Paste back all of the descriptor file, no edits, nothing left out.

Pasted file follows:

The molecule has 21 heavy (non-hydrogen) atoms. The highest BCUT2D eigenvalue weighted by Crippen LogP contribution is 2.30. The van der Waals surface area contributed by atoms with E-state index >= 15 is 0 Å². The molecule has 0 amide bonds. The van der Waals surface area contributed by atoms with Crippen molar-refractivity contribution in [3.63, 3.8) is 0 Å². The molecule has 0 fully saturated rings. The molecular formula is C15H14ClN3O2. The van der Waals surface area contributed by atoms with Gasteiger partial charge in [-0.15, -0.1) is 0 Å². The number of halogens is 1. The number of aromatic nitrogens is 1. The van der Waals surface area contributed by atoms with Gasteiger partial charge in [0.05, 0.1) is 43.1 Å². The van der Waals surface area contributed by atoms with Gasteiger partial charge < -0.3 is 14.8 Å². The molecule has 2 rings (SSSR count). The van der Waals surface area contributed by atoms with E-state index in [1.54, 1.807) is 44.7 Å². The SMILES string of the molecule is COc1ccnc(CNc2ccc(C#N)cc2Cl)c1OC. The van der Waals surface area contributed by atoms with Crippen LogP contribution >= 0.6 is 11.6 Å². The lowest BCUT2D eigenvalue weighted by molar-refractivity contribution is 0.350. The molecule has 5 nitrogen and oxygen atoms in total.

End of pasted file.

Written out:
The molecule has 21 heavy (non-hydrogen) atoms. The highest BCUT2D eigenvalue weighted by Crippen LogP contribution is 2.30. The van der Waals surface area contributed by atoms with E-state index >= 15 is 0 Å². The molecule has 0 amide bonds. The van der Waals surface area contributed by atoms with Crippen molar-refractivity contribution in [3.63, 3.8) is 0 Å². The molecule has 0 fully saturated rings. The molecular formula is C15H14ClN3O2. The van der Waals surface area contributed by atoms with Gasteiger partial charge in [-0.15, -0.1) is 0 Å². The number of halogens is 1. The number of aromatic nitrogens is 1. The van der Waals surface area contributed by atoms with Gasteiger partial charge in [0.05, 0.1) is 43.1 Å². The van der Waals surface area contributed by atoms with Gasteiger partial charge < -0.3 is 14.8 Å². The molecule has 2 rings (SSSR count). The van der Waals surface area contributed by atoms with E-state index in [1.54, 1.807) is 44.7 Å². The SMILES string of the molecule is COc1ccnc(CNc2ccc(C#N)cc2Cl)c1OC. The van der Waals surface area contributed by atoms with Crippen LogP contribution >= 0.6 is 11.6 Å². The lowest BCUT2D eigenvalue weighted by molar-refractivity contribution is 0.350. The molecule has 5 nitrogen and oxygen atoms in total.